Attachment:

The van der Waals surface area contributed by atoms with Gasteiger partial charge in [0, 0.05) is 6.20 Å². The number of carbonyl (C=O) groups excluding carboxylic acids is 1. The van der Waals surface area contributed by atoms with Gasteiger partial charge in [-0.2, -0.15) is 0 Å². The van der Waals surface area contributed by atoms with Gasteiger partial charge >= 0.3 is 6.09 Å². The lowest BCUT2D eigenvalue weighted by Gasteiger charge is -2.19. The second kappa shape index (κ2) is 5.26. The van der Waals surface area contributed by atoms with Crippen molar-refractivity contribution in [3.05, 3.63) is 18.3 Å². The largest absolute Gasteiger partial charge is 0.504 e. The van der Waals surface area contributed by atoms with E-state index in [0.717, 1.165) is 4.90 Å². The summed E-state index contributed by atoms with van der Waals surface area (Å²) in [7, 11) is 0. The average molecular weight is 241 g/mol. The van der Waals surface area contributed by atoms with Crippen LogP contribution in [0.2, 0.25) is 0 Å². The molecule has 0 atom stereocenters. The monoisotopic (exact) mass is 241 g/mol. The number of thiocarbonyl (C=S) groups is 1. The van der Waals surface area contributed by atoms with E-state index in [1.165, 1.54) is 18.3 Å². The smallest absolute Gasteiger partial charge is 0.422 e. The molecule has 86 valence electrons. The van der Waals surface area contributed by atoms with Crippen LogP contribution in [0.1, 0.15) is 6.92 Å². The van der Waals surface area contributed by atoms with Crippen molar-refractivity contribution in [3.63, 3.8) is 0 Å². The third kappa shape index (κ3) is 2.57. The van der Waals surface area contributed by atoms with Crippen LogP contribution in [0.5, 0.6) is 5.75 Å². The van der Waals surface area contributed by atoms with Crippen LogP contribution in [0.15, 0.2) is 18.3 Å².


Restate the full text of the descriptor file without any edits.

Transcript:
The van der Waals surface area contributed by atoms with Gasteiger partial charge in [0, 0.05) is 6.20 Å². The number of carbonyl (C=O) groups excluding carboxylic acids is 1. The van der Waals surface area contributed by atoms with Gasteiger partial charge in [-0.2, -0.15) is 0 Å². The van der Waals surface area contributed by atoms with Gasteiger partial charge >= 0.3 is 6.09 Å². The lowest BCUT2D eigenvalue weighted by Gasteiger charge is -2.19. The second kappa shape index (κ2) is 5.26. The van der Waals surface area contributed by atoms with Crippen molar-refractivity contribution in [3.05, 3.63) is 18.3 Å². The largest absolute Gasteiger partial charge is 0.504 e. The van der Waals surface area contributed by atoms with E-state index in [0.717, 1.165) is 4.90 Å². The summed E-state index contributed by atoms with van der Waals surface area (Å²) in [7, 11) is 0. The average molecular weight is 241 g/mol. The van der Waals surface area contributed by atoms with Crippen LogP contribution in [0.2, 0.25) is 0 Å². The molecule has 0 atom stereocenters. The monoisotopic (exact) mass is 241 g/mol. The number of thiocarbonyl (C=S) groups is 1. The van der Waals surface area contributed by atoms with E-state index in [1.165, 1.54) is 18.3 Å². The smallest absolute Gasteiger partial charge is 0.422 e. The molecule has 86 valence electrons. The van der Waals surface area contributed by atoms with Crippen LogP contribution in [0.1, 0.15) is 6.92 Å². The van der Waals surface area contributed by atoms with Crippen molar-refractivity contribution in [3.63, 3.8) is 0 Å². The third kappa shape index (κ3) is 2.57. The van der Waals surface area contributed by atoms with Crippen LogP contribution in [0.5, 0.6) is 5.75 Å². The van der Waals surface area contributed by atoms with Crippen LogP contribution in [0.15, 0.2) is 18.3 Å².